die nächsten 5 Jahre überleben

Lorcan Dempsey (OCLC) macht in seinem Blog aufmerksam auf eine Konferenz, die im März mit dem metaphorischen Namen „Taiga Forum“ in Chicago stattfand:

We must move beyond the borders and transcend the traditional library organization. Taiga is the land between the tundra and deciduous forests and grasslands. Taiga is about change, a place of shifting boundaries.

Unter den Referenten dieser (invitation only) Tagung waren so illustre Personen wie Paul Duguid und Lorcan Dempsey. Die Präsentationen sind als pdf oder ppt online und spannend zu lesen. Berichte von der tagung und eine Zusammenfassung der dort formulierten „provakanten“ Thesen über die Zukunft der Bibliothek findet man bei Tom Keays. Da kann einem schon der Atem stocken: Shifting Boundaries – moving targets.
Hier auch noch mal als Ganzes übernommen, da nicht gut auffindbar auf www.taigaforum.org:

Taiga Forum Provocative Statements

(March 10, 2006)

All statements are prefaced by „Within the next five years…“

  1. traditional library organizational structures will no longer be functional. Reference and catalog librarians as we know them today will no longer exist. Technical services and public services will have merged into a new group called „consulting [something]“. Public services and instructional technology, wherever it exists, will have merged or will no longer exist.
  2. libraries will have reduced the physical footprint of the physical collection within the library proper by at least 50 percent. Support services see similar reductions and these changes impact the national libraries as well (they are probably merged).
  3. the majority of reference questions will be answered through Google Answer or something like it. There will no longer be reference desks or reference offices in the library. Instead, public services staff offices will be located outside the physical library. Metasearching will render reference librarians obsolete.
  4. all information discovery will begin at Google, including discovery of library resources. The continuing disaggregation of content from its original container will cause a revolution in resource discovery.
  5. a large number of libraries will no longer have local OPACs. Instead, we will have entered a new age of data consolidation (either shared catalogs or catalogs that are integrated into discovery tools), both of our catalogs and our collections. The ERM system and the ILS will be one and discovery will be outsourced.
  6. there will no longer be a monolithic library Web site. Instead, library data will be pushed out to many starting places on the Web and directly to users.
  7. academic computing and libraries will have merged. The library will be a partner is the Learning and Research Support Services Infrastructure. Its value will depend on its ability to reallocate resources to new curation, workflow, and resource specialization services.
  8. there will be no more librarians as we know them. Staff may have MBAs or be computer/data scientists. All library staff will need the technical skills equivalent to today’s systems and web services personnel. The ever-increasing technology curve will precipitate a high turnover among traditional librarians; the average age of library staff will have dropped to 28.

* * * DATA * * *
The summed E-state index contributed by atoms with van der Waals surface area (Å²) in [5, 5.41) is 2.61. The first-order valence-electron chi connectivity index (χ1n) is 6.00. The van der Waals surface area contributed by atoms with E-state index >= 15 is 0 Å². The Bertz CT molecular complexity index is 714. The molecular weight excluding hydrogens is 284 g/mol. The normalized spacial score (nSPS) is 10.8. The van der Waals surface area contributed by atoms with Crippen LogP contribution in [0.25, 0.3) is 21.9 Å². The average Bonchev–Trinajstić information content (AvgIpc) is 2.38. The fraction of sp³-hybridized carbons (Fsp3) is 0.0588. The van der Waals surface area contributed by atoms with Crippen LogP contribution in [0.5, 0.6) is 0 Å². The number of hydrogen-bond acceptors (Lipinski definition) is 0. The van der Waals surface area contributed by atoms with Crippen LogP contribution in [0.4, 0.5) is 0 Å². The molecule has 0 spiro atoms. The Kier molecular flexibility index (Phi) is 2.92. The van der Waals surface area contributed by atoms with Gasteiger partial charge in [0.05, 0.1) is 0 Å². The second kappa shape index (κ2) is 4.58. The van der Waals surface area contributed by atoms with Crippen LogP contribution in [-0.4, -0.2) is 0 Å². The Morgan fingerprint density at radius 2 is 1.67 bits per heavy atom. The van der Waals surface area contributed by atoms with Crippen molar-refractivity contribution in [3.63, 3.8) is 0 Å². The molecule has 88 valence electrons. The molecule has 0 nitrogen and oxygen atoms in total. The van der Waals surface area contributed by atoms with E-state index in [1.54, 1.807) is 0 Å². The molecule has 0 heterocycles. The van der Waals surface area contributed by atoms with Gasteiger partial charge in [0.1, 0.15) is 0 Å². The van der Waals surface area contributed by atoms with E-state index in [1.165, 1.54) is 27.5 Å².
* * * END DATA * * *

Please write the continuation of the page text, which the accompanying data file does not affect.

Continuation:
9. publishers and intermediaries will have changed dramatically. Many small and scholarly publishers will fold. Subscription agents and book vendors will have new business models. Dissemination of non-STM serials and books will no longer be commercially viable.
  10. e-books and e-book readers will be ubiquitous. Standards will have magically made this possible. Hand helds will be ubiquitous and library resources will need to be accessible to these devices to meet user needs.
  11. simple aggregation of resources will not be enough. They have to be specialized for constituency use and projected into user environments (my.yahoo, e-portfolio, CMS, RSS aggregator). Workflow replaces database and website as the primary locus of attention. The library role is to project specialized services into research and learning workflows.
  12. ‚Intermediate environments‘ will be as important as consumers of library services as endusers. Intermediate consumers are environments in which users construct workflow and digital identity. RSS aggregators, course management systems, uPortal, my.yahoo, flickr, myspace, microsoft research pane, etc.
  13. libraries will provide shared curation services for important portions of the cultural, scholarly, historic and institutional record. This will move from ad hoc, sub optimal project working to a collaborative strategy, a shared approach.
  14. research support services will become routine. The institutional repository will be one set of services within the wider set of services that assist in the researcher and research administration workflow.
  15. the library community recognizes the debilitating fragmentation of its collaborative structures and consolidates around fewer targeted initiatives and organizations. This is driven by the recognition that system-wide efficiencies need to drive local improvement.

Posted by Tom on May 24, 2006

via Tom Keays Blog